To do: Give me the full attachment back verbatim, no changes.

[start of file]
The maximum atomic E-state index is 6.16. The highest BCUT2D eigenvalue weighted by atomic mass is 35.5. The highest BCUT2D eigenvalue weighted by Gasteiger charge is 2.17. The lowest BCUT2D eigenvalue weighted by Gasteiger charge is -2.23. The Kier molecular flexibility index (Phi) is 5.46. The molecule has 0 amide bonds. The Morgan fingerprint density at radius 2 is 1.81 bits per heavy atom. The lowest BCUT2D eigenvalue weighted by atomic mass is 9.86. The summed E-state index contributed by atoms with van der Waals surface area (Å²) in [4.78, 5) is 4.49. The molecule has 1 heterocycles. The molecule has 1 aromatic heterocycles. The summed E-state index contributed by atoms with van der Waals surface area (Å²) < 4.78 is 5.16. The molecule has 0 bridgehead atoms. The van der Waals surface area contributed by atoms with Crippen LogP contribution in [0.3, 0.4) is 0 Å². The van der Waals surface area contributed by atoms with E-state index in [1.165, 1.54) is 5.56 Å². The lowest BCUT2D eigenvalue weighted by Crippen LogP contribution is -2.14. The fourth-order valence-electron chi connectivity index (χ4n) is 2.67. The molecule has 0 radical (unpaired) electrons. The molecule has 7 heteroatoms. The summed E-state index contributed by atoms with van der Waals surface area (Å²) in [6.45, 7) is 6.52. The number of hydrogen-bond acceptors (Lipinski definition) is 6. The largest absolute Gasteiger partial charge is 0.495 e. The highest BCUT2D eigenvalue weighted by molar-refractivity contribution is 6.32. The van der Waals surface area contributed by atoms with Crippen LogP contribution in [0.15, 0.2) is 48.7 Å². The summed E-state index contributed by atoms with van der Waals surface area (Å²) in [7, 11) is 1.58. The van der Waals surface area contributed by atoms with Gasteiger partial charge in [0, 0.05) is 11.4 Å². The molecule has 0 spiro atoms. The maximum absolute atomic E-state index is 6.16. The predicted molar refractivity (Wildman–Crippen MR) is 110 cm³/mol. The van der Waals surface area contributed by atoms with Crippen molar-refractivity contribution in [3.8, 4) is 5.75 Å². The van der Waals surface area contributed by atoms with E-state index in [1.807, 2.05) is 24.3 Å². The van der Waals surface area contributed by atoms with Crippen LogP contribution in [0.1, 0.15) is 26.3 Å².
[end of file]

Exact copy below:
The maximum atomic E-state index is 6.16. The highest BCUT2D eigenvalue weighted by atomic mass is 35.5. The highest BCUT2D eigenvalue weighted by Gasteiger charge is 2.17. The lowest BCUT2D eigenvalue weighted by Gasteiger charge is -2.23. The Kier molecular flexibility index (Phi) is 5.46. The molecule has 0 amide bonds. The Morgan fingerprint density at radius 2 is 1.81 bits per heavy atom. The lowest BCUT2D eigenvalue weighted by atomic mass is 9.86. The summed E-state index contributed by atoms with van der Waals surface area (Å²) in [4.78, 5) is 4.49. The molecule has 1 heterocycles. The molecule has 1 aromatic heterocycles. The summed E-state index contributed by atoms with van der Waals surface area (Å²) < 4.78 is 5.16. The molecule has 0 bridgehead atoms. The van der Waals surface area contributed by atoms with Crippen LogP contribution in [0.3, 0.4) is 0 Å². The van der Waals surface area contributed by atoms with E-state index in [1.165, 1.54) is 5.56 Å². The lowest BCUT2D eigenvalue weighted by Crippen LogP contribution is -2.14. The fourth-order valence-electron chi connectivity index (χ4n) is 2.67. The molecule has 0 radical (unpaired) electrons. The molecule has 7 heteroatoms. The summed E-state index contributed by atoms with van der Waals surface area (Å²) in [6.45, 7) is 6.52. The number of hydrogen-bond acceptors (Lipinski definition) is 6. The largest absolute Gasteiger partial charge is 0.495 e. The highest BCUT2D eigenvalue weighted by molar-refractivity contribution is 6.32. The van der Waals surface area contributed by atoms with Crippen LogP contribution in [0.15, 0.2) is 48.7 Å². The summed E-state index contributed by atoms with van der Waals surface area (Å²) in [7, 11) is 1.58. The van der Waals surface area contributed by atoms with Gasteiger partial charge in [0, 0.05) is 11.4 Å². The molecule has 0 spiro atoms. The maximum absolute atomic E-state index is 6.16. The predicted molar refractivity (Wildman–Crippen MR) is 110 cm³/mol. The van der Waals surface area contributed by atoms with Crippen molar-refractivity contribution in [3.8, 4) is 5.75 Å². The van der Waals surface area contributed by atoms with E-state index in [1.807, 2.05) is 24.3 Å². The van der Waals surface area contributed by atoms with Crippen LogP contribution in [0.1, 0.15) is 26.3 Å².